A cacophony of noise encompasses you for a full ninety seconds, maybe more. You know the band is creating it, but you can’t identify any sounds. It is pitch black, save for the ever-present strobes. Lou Reed’s notorious Metal Machine Music starts to sound relatively appealing and you wonder how in God’s name Jason Pierce will lead you out of this maelstrom.
Thus begins a Spiritualized show.
Somehow, in a matter of just seconds, the assault morphs into “Hey Jane,” 2012′s song of the year. In the first five minutes Pierce has defined the musical perimeter of your evening (and perhaps this writer’s life), and for the next ninety he will implore God and drugs to sonically sedate you.
This particular aural baptism took place in Portland a couple Fridays ago. An unlikely venue from the outside, located in a near-suburban neighborhood on the north side of downtown, the sold out Wonder Ballroom was aptly named for the occasion, and the entranced crowd by and large knew the scripture.
Although any Jason Pierce experience is a thorough amalgamation of drugs, religion and rock, his early career heavily emphasized the drugs. His previous band, aptly named Spacemen 3, embraced their influences with titles such as Transparent Radiation, The Perfect Prescription and Translucent Flashbacks.
He is prone to ambling around in an Apollo-era spacesuit. Hardly more subtle in the beginning, Spiritualized delivered classics such as Electric Mainline and Ladies and Gentlemen We Are Floating in Space in the mid-90s. He played Floating In Space from the top of the CN Tower in Toronto… literally and figuratively in the clouds with his audience.
For many the pinnacle of the Spiritualized experience arrived with a live Royal Albert Hall show in 1998, touring the Floating in Space album. This was his most explicit use of religion to date. It opens and closes with “Oh Happy Day,” the gospel classic popularized by The Edwin Hawkins Singers in 1968. In between he delivers a hundred minute flowing medley that peaks with the trio of “Walking With Jesus,” “Take your Time” (with the classic rock & roll line “You know I’ve been thinking ’bout not coming down”) and “No God Only Religion.”
But those who’ve joined the Spiritualized trip for the past decade have certainly enjoyed the ride. Every release is solid or great, and Pierce continues to deliver timeless tracks that once inside your psyche never seem to escape. True to his vision, he has delivered Let It Come Down, Amazing Grace and other worthy CDs. This can certainly be said of his latest recorded effort, Sweet Heart Sweet Light. Bookended with the aforementioned “Hey Jane” and the epic “So Long You Pretty Thing,,” Pierce revisits familiar territory (“Jesus won’t you be my radio?”) while keeping your undivided attention.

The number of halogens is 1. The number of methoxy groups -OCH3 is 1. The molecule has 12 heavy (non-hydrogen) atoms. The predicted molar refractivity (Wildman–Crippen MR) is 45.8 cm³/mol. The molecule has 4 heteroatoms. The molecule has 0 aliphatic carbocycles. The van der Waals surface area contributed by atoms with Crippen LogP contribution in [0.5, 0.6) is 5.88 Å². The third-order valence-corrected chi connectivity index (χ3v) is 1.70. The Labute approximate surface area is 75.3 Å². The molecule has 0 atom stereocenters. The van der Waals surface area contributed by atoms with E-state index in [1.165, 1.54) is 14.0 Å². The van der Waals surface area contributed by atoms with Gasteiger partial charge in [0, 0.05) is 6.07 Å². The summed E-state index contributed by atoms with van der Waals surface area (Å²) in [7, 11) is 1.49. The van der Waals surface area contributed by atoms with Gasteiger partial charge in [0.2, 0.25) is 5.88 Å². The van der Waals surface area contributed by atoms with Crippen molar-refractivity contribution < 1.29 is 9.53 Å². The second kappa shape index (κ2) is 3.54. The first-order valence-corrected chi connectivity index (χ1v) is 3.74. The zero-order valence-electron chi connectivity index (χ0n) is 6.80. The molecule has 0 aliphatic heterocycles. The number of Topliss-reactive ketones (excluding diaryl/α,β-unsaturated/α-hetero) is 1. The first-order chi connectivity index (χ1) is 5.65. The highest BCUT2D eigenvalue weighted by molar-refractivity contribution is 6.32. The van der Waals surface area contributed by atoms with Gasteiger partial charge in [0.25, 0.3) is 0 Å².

But back to the show…
After seizing the crowd with their power intro, the five piece, plus two hypnotic backup vocalists, led us through a few more from the latest release and even two songs I’d never heard in their catalogue. Inevitably at this point the two aloof but gorgeous accompaniments behind Pierce began to garner more of my attention.
But that changed instantly when the band wired into “Electric Mainline,” perhaps the most appropriate name for an instrumental ever. A psychedelic assault, accompanied by those trademark strobes, “Mainline” breaks back and forth between 4/4 and 6/4 time at will. Weaving circles in your head, it is the ultimate confirmation that Pierce knows his drugs. I highly encourage it.
There’s no comedown from “Mainline.” “Come Together…” “Floating in Space…” “Soul On Fire…” A relentless assault on your psychedelic pop and rock senses. The lengthy encore brought us back to planet earth gently, wrapping up with a gloriously extended “Cop Shoot Cop.”
The next evening Spiritualized were slated to play the Sasquatch Festival in George, Washington. I am not certain how their show translates in a daytime festival environment, but I can only hope that the Spiritualized agnostics jumped on board. I do know that I thank God for Jason Pierce – he has taken his believers to places few have visited before. And I’m lucky to have followed him.
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